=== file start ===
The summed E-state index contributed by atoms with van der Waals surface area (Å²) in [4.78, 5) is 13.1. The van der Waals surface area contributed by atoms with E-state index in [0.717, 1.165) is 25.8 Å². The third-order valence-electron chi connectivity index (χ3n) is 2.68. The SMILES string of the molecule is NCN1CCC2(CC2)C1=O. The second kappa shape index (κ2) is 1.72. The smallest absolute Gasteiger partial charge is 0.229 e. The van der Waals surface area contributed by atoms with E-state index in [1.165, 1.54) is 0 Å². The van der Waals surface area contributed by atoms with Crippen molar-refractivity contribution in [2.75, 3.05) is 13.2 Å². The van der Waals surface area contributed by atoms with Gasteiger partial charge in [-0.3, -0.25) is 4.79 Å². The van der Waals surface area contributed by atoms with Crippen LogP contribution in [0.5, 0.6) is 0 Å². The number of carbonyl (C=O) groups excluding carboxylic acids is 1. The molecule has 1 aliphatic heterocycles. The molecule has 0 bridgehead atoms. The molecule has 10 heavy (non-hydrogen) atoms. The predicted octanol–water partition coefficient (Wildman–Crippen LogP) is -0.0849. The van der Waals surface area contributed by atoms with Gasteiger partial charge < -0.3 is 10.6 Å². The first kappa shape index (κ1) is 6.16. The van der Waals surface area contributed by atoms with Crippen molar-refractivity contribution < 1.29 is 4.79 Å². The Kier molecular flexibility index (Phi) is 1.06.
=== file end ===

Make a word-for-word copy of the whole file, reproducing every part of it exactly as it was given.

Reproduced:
The summed E-state index contributed by atoms with van der Waals surface area (Å²) in [4.78, 5) is 13.1. The van der Waals surface area contributed by atoms with E-state index in [0.717, 1.165) is 25.8 Å². The third-order valence-electron chi connectivity index (χ3n) is 2.68. The SMILES string of the molecule is NCN1CCC2(CC2)C1=O. The second kappa shape index (κ2) is 1.72. The smallest absolute Gasteiger partial charge is 0.229 e. The van der Waals surface area contributed by atoms with E-state index in [1.165, 1.54) is 0 Å². The van der Waals surface area contributed by atoms with Crippen molar-refractivity contribution in [2.75, 3.05) is 13.2 Å². The van der Waals surface area contributed by atoms with Gasteiger partial charge in [-0.3, -0.25) is 4.79 Å². The van der Waals surface area contributed by atoms with Crippen LogP contribution in [0.5, 0.6) is 0 Å². The number of carbonyl (C=O) groups excluding carboxylic acids is 1. The molecule has 1 aliphatic heterocycles. The molecule has 0 bridgehead atoms. The molecule has 10 heavy (non-hydrogen) atoms. The predicted octanol–water partition coefficient (Wildman–Crippen LogP) is -0.0849. The van der Waals surface area contributed by atoms with Gasteiger partial charge < -0.3 is 10.6 Å². The first kappa shape index (κ1) is 6.16. The van der Waals surface area contributed by atoms with Crippen molar-refractivity contribution < 1.29 is 4.79 Å². The Kier molecular flexibility index (Phi) is 1.06.